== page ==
Via MobileBurn

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Motorola Q9m in-depth review

Motorola Q9M

The Q9m is an excellent smartphone up against excellent competition—namely, the BlackBerry 8830, an even smoother messaging device. The 8830's speed and responsiveness, along with BlackBerry's new music and video players, cause me to continue to recommend it to folks looking for a no-nonsense messaging device. On the other hand, the Q9m integrates with Windows Media Player and can edit Microsoft Office documents, which the 8830 can't do, making the Q a more flexible mobile office.

Via PC Mag

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iPhone, Nokia N95 and Helio face-off

Apple Iphone62

Two of the N95's buttons take you to a top menu. But each button takes you to a different top menu. The menus navigate differently. The first doesn't have all the options of the other, the second has all the options but hides some of them. How am I supposed to remember which menu has which option?

This wouldn't have bugged me before using the iPhone. But the iPhone has a way of opening one's eyes. After using its beautiful, logical touch-screen interface, I get the feeling that if an Apple designer had said "Hey, let's give it two top menus! Give the user more choice," Chief Executive Steve Jobs would have demanded not just his resignation but his left pinky finger. Just as a lesson.

Via AP

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Motorola RAZR2 V9 introduced

16203 Motimage

The Motorola RAZR2 V9 is Moto’s flagship product for the midyear. It’s got the perky improvements from the V8 including external music keys, video calling via HSDPA: the primary camera is utilized for video calls by closing the clamshell and the external display turns into the video feed.

Via Cellphone9

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Apple iPhone Bluetooth headset reviewed

Iphone Bluetooth

So, how does it compare to the others I’ve used? Well, I can tell you right now that I’m not wowed by it, but I am impressed. The comfort level could have been better as well as the button placement. Volume is very good but not great. Sound quality is wonderful but not superb. Battery life seems very impressive and without a doubt pairing is the best in the industry when doing so with the iPhone.

Via Sven On Tech

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BlackBerry Curve 8310 coming to Vodafone UK

Rim-Blackberry-Curve-8310-289-75

The Vodafone Sat Nav application is powered by Telmap satnav technology . It provides detailed route planning and GPS navigation, with live traffic updates, traffic jam alerts and extensive points of interest information, such as restaurant reviews. The over-the-air updated mapping information uses Vodafone's network to refresh maps stored on the BlackBerry as you need it.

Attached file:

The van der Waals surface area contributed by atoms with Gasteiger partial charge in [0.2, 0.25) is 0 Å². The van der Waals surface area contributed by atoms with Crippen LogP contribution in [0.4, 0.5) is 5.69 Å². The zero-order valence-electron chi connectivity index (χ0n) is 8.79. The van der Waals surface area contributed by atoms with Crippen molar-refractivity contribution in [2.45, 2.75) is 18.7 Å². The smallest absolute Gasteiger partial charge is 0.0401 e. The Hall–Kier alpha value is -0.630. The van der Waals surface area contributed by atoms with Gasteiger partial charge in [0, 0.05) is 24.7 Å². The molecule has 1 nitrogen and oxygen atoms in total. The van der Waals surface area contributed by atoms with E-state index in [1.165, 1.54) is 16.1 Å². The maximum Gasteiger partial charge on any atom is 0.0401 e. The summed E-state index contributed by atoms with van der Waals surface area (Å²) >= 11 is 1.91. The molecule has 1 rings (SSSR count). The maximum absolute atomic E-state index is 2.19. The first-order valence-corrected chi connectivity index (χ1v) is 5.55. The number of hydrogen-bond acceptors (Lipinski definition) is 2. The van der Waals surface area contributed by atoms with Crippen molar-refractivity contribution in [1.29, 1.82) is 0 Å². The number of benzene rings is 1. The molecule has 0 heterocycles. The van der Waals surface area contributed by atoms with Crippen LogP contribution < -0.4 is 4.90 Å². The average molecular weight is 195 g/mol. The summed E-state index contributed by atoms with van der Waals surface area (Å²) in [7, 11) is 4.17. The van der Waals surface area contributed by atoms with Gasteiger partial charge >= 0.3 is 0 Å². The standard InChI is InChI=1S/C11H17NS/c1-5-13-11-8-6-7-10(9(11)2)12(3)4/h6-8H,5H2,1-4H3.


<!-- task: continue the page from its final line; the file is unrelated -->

Via Tech.co.uk

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Unlocked iPhones now on Hong Kong Telecom's CSL network

Iphone Csl Hk Damn. We were in Hong Kong a few months back and now this story breaks! The price seems extortionate to us since even the most expensive phones are rarely more than US$1000 in Hong Kong (unlike Europe there is no such thing as a carrier subsidy there). Even so, we expect they will sell out in minutes given that 'keeping up with the Joneses' is almost a national pastime in most of China.

The iPhone was able to take non-AT&T SIM cards (the one demonstrated here is the Hong Kong CSL network), you can dial out and pick up calls without a problem (video here, dialing 1083 for local weather report). EDGE is also supported, so are the messaging services. However we don’t know if the SIM and voicemail services are supported properly.

Via GearFuse

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8GB Nokia N95 in the works

8Gb-N95 Looks like the rumours of the upgraded capacity Nokia N95 are true - as usual it's the FCC that gives the game away. Will this mean a significant challenge to the iPhone? We don't think so.

Some obvious hardware changes include a modified back section, taking away the camera lens cover to make allowance for a larger battery. The media keys have also been raised slightly, while the smartphone itself comes in the color of Ford's original Model T - black.

Via Uberphones

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Nokia E65 reviewed

E65 2 An interesting review, even though we still think that the screen is too small:

After a few days with the E65 we grew to like its feel in the hand and general use, the slider mechanism is strong and great to use for answering and ending calls. The screen which is a QVGA 240 x 320 pixel unit is not the largest but it is bright and colourful and easily read but a little small for email which is supported by the 65. The data services are spot on and easy to configure, we soon had the Nokia E65 hooked up to our WLAN using both WEP and also the more secure WPA security settings. The inbuilt browser works well but again the small screen means while its fine for checking a train timetable you wouldn't want to read the Times on it.

Via LordPercy